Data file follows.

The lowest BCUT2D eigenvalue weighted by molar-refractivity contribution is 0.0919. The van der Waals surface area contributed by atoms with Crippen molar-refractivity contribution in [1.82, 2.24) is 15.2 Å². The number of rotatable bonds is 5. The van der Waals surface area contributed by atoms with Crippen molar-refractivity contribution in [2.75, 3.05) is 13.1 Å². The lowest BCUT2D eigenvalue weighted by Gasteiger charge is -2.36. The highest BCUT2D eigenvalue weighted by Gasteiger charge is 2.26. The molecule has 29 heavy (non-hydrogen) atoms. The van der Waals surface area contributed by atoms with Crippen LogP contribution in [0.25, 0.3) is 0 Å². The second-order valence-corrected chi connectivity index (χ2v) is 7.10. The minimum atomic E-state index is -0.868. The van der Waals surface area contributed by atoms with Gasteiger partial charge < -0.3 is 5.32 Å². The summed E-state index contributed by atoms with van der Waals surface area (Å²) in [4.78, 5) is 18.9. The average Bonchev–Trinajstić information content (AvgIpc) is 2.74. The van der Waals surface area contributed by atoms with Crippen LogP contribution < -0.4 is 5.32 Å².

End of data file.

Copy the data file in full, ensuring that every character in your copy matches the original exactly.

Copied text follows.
The lowest BCUT2D eigenvalue weighted by molar-refractivity contribution is 0.0919. The van der Waals surface area contributed by atoms with Crippen molar-refractivity contribution in [1.82, 2.24) is 15.2 Å². The number of rotatable bonds is 5. The van der Waals surface area contributed by atoms with Crippen molar-refractivity contribution in [2.75, 3.05) is 13.1 Å². The lowest BCUT2D eigenvalue weighted by Gasteiger charge is -2.36. The highest BCUT2D eigenvalue weighted by Gasteiger charge is 2.26. The molecule has 29 heavy (non-hydrogen) atoms. The van der Waals surface area contributed by atoms with Crippen LogP contribution in [0.25, 0.3) is 0 Å². The second-order valence-corrected chi connectivity index (χ2v) is 7.10. The minimum atomic E-state index is -0.868. The van der Waals surface area contributed by atoms with Gasteiger partial charge < -0.3 is 5.32 Å². The summed E-state index contributed by atoms with van der Waals surface area (Å²) in [4.78, 5) is 18.9. The average Bonchev–Trinajstić information content (AvgIpc) is 2.74. The van der Waals surface area contributed by atoms with Crippen LogP contribution < -0.4 is 5.32 Å².